The Romanian philosopher Emil Cioran (1911 – 1995) was a precocious thinker, reading the likes of Diderot, Dostoevsky, Flaubert, Schopenhauer, and Nietzsche at the age of 14 (the latter having a major influence on his work). His precociousness was later exemplified by first major philosophical work, On the Heights of Despair, published in 1934, when Cioran was just 22 years old. This work also earned him the Prize of the Royal Academy for young writers, one of two literary awards he accepted (Cioran also accepted the prestigious Rivoral Prize, in 1950; but every other award he was given, he rejected).
On the Heights of Despair displays the young Cioran’s philosophically pessimistic outlook and brooding thoughts, all captured in his elegant, lyrical style of writing. In this work, we moreover find reflections on insomnia, a condition that Cioran long suffered from. He writes:
The importance of insomnia is so colossal that I am tempted to define man as the animal who cannot sleep… there is not another animal in the entire creation that wants to sleep yet cannot.
As well as insomnia, themes explored in his first work include all the joyous staples of the great pessimists: death, suffering, nothingness, nihilism, anguish, and the absurd, themes that recurred in Cioran’s later works, such as The Trouble With Being Born (1973), which was my first introduction to the philosopher’s thoughts and musings.
With a long-standing predilection for philosophical pessimism, owing to Arthur Schopenhauer, when I first came across some of Cioran’s dark, ironic aphorisms, I was an instant fan and was eager to explore some of his work. The Trouble With Being Born is one of his best-known books and, since it was published in his later years, I thought it would be a more mature example of his writing style and philosophy. So it seemed like a good place to start. At the same time, I thought The Trouble With Being Born could be risky reading. Based on the book title alone, I expected Cioran’s thoughts to be so pregnant with dreariness that my day would be ruined after absorbing too many of them. Yet reading The Trouble With Being Born was actually a quite different experience.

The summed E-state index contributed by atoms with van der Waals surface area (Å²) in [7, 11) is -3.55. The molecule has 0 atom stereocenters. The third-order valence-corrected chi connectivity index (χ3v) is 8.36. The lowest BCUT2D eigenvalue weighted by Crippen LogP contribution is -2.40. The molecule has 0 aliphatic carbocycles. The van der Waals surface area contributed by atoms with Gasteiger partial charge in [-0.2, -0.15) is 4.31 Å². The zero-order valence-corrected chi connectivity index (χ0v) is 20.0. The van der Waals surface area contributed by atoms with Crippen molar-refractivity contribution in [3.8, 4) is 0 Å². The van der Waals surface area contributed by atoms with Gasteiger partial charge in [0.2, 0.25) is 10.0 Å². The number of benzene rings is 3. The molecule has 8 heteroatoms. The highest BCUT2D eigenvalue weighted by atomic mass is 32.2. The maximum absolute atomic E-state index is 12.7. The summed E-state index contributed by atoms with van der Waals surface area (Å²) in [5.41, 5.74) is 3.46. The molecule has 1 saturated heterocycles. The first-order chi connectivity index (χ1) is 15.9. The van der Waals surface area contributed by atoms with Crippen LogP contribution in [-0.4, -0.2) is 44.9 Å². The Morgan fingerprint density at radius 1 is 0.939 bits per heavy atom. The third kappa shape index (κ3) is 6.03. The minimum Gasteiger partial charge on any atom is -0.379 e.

Truthfully, Cioran is dour and despairing in much of his writing, which is what you might expect from someone extolling antinatalism, the view that procreation is wrong, based on the serious harm that follows coming into existence (the gist of which is of course expressed by the book title The Trouble With Being Born). But moroseness and poignancy are just one aspect of Cioran’s aphorisms. There is also solace, compassion, wisdom, realism, and soul-baring honesty in his words, as well as a concern for the more mystical and spiritual aspects of life. Like Schopenhauer, Cioran defends the value of living an ascetic sort of life.
I think part of the comfort in reading Cioran comes from his uniquely dark and bitter sense of humour and his acerbic wit. His humour is perhaps best encapsulated by the French title of this book: De inconvénient d’être né (literally meaning On the inconvenience of having been born), “a phrase at once sardonic and tragic, a combination emblematic of Cioran’s twilight thought,” as the philosopher Eugene Thacker notes in the foreword to Richard Howard’s English translation. (Thacker is a notable philosophical pessimist himself and the author Cosmic Pessimism which, similar to Cioran’s work, consists of aphorisms and fragments.)